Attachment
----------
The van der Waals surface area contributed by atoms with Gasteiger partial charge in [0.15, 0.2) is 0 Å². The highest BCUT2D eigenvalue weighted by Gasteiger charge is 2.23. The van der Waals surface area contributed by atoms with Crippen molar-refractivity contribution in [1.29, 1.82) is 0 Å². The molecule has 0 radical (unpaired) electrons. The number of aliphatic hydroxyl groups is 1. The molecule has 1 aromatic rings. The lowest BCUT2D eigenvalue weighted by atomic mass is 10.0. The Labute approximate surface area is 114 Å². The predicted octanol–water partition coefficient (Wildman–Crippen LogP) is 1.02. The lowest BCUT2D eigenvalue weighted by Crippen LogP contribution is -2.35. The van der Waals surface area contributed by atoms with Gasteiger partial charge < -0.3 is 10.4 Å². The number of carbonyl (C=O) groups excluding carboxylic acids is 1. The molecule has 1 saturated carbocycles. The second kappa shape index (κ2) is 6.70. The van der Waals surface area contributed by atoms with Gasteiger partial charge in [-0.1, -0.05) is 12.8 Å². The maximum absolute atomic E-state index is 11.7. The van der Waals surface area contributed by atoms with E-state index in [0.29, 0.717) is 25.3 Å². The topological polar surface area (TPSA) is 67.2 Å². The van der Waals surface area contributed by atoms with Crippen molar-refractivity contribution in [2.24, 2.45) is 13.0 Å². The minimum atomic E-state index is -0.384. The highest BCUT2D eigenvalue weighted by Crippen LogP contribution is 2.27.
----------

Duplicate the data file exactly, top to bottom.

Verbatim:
The van der Waals surface area contributed by atoms with Gasteiger partial charge in [0.15, 0.2) is 0 Å². The highest BCUT2D eigenvalue weighted by Gasteiger charge is 2.23. The van der Waals surface area contributed by atoms with Crippen molar-refractivity contribution in [1.29, 1.82) is 0 Å². The molecule has 0 radical (unpaired) electrons. The number of aliphatic hydroxyl groups is 1. The molecule has 1 aromatic rings. The lowest BCUT2D eigenvalue weighted by atomic mass is 10.0. The Labute approximate surface area is 114 Å². The predicted octanol–water partition coefficient (Wildman–Crippen LogP) is 1.02. The lowest BCUT2D eigenvalue weighted by Crippen LogP contribution is -2.35. The van der Waals surface area contributed by atoms with Gasteiger partial charge < -0.3 is 10.4 Å². The number of carbonyl (C=O) groups excluding carboxylic acids is 1. The molecule has 1 saturated carbocycles. The second kappa shape index (κ2) is 6.70. The van der Waals surface area contributed by atoms with Gasteiger partial charge in [-0.1, -0.05) is 12.8 Å². The maximum absolute atomic E-state index is 11.7. The van der Waals surface area contributed by atoms with E-state index in [0.29, 0.717) is 25.3 Å². The topological polar surface area (TPSA) is 67.2 Å². The van der Waals surface area contributed by atoms with Crippen molar-refractivity contribution in [2.24, 2.45) is 13.0 Å². The minimum atomic E-state index is -0.384. The highest BCUT2D eigenvalue weighted by Crippen LogP contribution is 2.27.